Skip down the Tottenham Court Road tube station escalators onto its subterranean platforms and you’ll see why many critics believe Eduardo Paolozzi’s brilliant mosaics made for one of London Transport’s finest public commissions.
Throughout the 1970s and ‘80s the capital’s transport department began a lengthy campaign to modernize its labyrinthine network of underground stations, appealing to a number of artists to aid with the redesigning of station layouts and redecoration of their interiors. As the grandfather of Pop Art and with a formidable reputation as a sculptor and printmaker, Paolozzi was an obvious choice: modern, internationally renowned, and universally acclaimed.
Approached in 1979, the artist immediately engaged with the given brief, as his own account of the commission reveals: I thought always of the people who use the Tube. What happens when a platform is crowded? What happens when people pass quickly through the station on the train? Will people relate to the metaphors I sought in connection with life above ground – cameras, music shops, saxophones, electronics? ...My ‘alphabet’ of images for Tottenham Court Road reflects my interpretation of the past, present and future of the area.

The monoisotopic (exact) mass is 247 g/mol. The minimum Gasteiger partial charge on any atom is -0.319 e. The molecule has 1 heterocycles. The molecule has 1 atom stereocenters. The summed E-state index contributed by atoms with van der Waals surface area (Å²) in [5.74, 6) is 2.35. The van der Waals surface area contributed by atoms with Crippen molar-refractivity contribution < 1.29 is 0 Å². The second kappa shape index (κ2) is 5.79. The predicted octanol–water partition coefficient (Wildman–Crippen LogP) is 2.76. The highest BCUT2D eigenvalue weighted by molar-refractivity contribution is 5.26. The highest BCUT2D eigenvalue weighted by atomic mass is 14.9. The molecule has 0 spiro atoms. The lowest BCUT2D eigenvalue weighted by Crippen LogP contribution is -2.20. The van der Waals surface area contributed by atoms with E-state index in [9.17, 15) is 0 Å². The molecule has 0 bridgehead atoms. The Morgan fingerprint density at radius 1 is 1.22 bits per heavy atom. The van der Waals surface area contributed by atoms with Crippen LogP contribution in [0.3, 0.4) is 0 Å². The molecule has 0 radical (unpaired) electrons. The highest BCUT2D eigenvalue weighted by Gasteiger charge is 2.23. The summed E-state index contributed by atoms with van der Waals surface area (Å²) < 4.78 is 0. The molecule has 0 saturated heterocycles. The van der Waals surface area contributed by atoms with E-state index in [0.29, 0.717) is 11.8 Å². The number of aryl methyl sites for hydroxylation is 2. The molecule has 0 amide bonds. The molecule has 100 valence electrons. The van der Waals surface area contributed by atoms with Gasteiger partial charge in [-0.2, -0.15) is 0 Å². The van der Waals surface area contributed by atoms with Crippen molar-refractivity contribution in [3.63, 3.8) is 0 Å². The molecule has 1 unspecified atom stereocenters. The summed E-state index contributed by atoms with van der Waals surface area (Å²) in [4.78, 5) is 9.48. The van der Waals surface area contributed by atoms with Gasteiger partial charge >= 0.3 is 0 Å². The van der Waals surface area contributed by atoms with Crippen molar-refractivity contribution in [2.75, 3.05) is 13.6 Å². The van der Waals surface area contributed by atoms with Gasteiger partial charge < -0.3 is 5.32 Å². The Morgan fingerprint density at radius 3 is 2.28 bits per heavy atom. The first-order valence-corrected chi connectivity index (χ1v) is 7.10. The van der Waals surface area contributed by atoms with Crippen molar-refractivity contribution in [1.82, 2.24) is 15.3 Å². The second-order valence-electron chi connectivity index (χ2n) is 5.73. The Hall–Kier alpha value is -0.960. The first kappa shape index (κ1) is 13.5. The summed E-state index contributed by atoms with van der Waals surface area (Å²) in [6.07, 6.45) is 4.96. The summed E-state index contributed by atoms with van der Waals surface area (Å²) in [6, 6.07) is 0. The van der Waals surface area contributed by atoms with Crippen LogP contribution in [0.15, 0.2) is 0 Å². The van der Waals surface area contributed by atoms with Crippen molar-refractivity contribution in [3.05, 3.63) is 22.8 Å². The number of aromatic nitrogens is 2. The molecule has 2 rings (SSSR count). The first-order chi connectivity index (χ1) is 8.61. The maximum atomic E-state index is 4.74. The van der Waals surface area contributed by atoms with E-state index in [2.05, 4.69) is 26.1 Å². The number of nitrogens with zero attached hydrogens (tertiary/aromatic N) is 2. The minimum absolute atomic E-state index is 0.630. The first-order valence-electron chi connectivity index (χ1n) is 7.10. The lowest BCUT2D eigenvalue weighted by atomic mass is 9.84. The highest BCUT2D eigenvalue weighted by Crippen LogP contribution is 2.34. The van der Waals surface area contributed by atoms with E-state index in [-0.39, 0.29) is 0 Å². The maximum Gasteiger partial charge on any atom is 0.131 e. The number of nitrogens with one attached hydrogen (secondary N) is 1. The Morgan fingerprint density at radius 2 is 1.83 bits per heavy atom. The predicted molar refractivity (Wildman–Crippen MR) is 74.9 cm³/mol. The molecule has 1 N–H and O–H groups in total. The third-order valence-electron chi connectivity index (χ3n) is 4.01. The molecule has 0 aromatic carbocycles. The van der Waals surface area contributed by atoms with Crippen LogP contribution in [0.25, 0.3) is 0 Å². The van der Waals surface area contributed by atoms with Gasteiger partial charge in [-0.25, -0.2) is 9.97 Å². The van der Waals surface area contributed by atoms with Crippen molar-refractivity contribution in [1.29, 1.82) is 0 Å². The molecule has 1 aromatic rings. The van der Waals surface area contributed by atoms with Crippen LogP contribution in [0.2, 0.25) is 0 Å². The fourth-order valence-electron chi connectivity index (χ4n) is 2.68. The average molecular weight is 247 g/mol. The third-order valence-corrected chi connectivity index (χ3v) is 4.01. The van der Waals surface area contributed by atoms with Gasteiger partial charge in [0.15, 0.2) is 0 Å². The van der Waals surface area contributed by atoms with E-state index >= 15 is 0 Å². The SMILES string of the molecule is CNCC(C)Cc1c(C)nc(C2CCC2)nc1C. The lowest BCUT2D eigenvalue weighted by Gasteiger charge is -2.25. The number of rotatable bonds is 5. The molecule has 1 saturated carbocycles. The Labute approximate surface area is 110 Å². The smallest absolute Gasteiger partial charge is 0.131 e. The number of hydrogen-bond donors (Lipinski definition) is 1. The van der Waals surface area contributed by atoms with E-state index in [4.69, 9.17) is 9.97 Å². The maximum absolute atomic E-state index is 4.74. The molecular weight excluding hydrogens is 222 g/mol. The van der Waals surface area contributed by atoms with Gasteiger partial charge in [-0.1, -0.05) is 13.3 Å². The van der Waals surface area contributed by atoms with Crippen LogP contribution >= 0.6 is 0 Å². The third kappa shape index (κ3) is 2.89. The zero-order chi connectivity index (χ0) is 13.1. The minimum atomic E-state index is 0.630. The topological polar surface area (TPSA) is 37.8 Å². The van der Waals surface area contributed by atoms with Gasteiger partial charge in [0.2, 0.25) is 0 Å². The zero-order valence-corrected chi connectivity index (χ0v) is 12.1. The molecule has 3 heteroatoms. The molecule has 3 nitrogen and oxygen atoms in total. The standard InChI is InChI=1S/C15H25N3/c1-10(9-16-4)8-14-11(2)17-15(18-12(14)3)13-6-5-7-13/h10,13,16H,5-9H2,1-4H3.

detail of Paolozzi's 'Tottenham Court Road Study' panel, one of a series made on melamine; the influence of the local architectural school and nearby camera shops is clear to see
Inspired by the station’s location amidst neon-bright hi-fi stores and camera shops, Paolozzi began work by producing monumental studies for the later mosaics. Initially drawing out his intricate designs in miniature, these sketches were then enlarged and transferred to screens before being printed on enormous melamine panels. Colour was then applied by hand, the ceramic-like surface of the plates lending Paolozzi’s oils a translucency to mimic the vibrant colour of the final mosaic pieces.
Paolozzi's completed mosaics, installed throughout the underground platforms
Installed throughout the station tunnels half a decade later, the reception of the finished mosaics was an instant success: to the esteemed art critic Richard Cork they were no less than a tour de force of modern art; to Roger de Grey, then president of the Royal Academy, Paolozzi’s work constituted a remarkable event in the development in public art in this country, showing how art can transform our everyday surroundings.
With its sprawling pipes and wires and blueprint layouts, this panel represents an essential historic relic of the project, demonstrating the ease with which Paolozzi’s creative mind moved from the small-scale to the colossal. Superbly composed and truly iconic, it makes for a genuine once-in-a-lifetime piece.